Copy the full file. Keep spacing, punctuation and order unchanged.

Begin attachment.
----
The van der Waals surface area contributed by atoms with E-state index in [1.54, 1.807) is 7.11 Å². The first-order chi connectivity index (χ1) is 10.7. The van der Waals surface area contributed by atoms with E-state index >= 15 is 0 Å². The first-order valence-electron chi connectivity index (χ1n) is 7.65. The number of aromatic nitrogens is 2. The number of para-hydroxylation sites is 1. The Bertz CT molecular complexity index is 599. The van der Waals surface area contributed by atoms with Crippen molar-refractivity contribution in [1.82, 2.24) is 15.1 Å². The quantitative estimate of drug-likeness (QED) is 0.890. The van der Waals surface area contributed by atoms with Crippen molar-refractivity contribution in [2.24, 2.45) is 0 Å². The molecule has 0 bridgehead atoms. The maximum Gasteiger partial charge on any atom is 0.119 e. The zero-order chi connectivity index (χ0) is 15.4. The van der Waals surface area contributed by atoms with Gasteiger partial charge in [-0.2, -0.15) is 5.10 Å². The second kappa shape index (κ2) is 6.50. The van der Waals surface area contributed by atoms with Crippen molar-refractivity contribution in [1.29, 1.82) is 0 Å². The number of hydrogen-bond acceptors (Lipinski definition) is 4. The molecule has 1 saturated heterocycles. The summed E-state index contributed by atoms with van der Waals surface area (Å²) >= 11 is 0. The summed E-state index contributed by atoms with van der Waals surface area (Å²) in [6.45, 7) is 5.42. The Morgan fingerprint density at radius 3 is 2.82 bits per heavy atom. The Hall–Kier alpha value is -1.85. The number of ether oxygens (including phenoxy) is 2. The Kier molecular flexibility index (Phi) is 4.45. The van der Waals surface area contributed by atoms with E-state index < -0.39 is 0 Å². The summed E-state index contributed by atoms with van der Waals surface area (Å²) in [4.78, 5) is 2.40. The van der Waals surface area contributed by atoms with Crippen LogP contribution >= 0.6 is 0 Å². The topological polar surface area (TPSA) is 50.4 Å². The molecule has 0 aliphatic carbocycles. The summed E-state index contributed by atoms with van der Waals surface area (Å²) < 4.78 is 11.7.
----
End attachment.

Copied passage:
The van der Waals surface area contributed by atoms with E-state index in [1.54, 1.807) is 7.11 Å². The first-order chi connectivity index (χ1) is 10.7. The van der Waals surface area contributed by atoms with E-state index >= 15 is 0 Å². The first-order valence-electron chi connectivity index (χ1n) is 7.65. The number of aromatic nitrogens is 2. The number of para-hydroxylation sites is 1. The Bertz CT molecular complexity index is 599. The van der Waals surface area contributed by atoms with Crippen molar-refractivity contribution in [1.82, 2.24) is 15.1 Å². The quantitative estimate of drug-likeness (QED) is 0.890. The van der Waals surface area contributed by atoms with Crippen molar-refractivity contribution in [2.24, 2.45) is 0 Å². The molecule has 0 bridgehead atoms. The maximum Gasteiger partial charge on any atom is 0.119 e. The zero-order chi connectivity index (χ0) is 15.4. The van der Waals surface area contributed by atoms with Gasteiger partial charge in [-0.2, -0.15) is 5.10 Å². The second kappa shape index (κ2) is 6.50. The van der Waals surface area contributed by atoms with Crippen molar-refractivity contribution in [1.29, 1.82) is 0 Å². The number of hydrogen-bond acceptors (Lipinski definition) is 4. The molecule has 1 saturated heterocycles. The summed E-state index contributed by atoms with van der Waals surface area (Å²) >= 11 is 0. The summed E-state index contributed by atoms with van der Waals surface area (Å²) in [6.45, 7) is 5.42. The Morgan fingerprint density at radius 3 is 2.82 bits per heavy atom. The Hall–Kier alpha value is -1.85. The number of ether oxygens (including phenoxy) is 2. The Kier molecular flexibility index (Phi) is 4.45. The van der Waals surface area contributed by atoms with E-state index < -0.39 is 0 Å². The summed E-state index contributed by atoms with van der Waals surface area (Å²) in [4.78, 5) is 2.40. The van der Waals surface area contributed by atoms with Crippen LogP contribution >= 0.6 is 0 Å². The topological polar surface area (TPSA) is 50.4 Å². The molecule has 0 aliphatic carbocycles. The summed E-state index contributed by atoms with van der Waals surface area (Å²) < 4.78 is 11.7.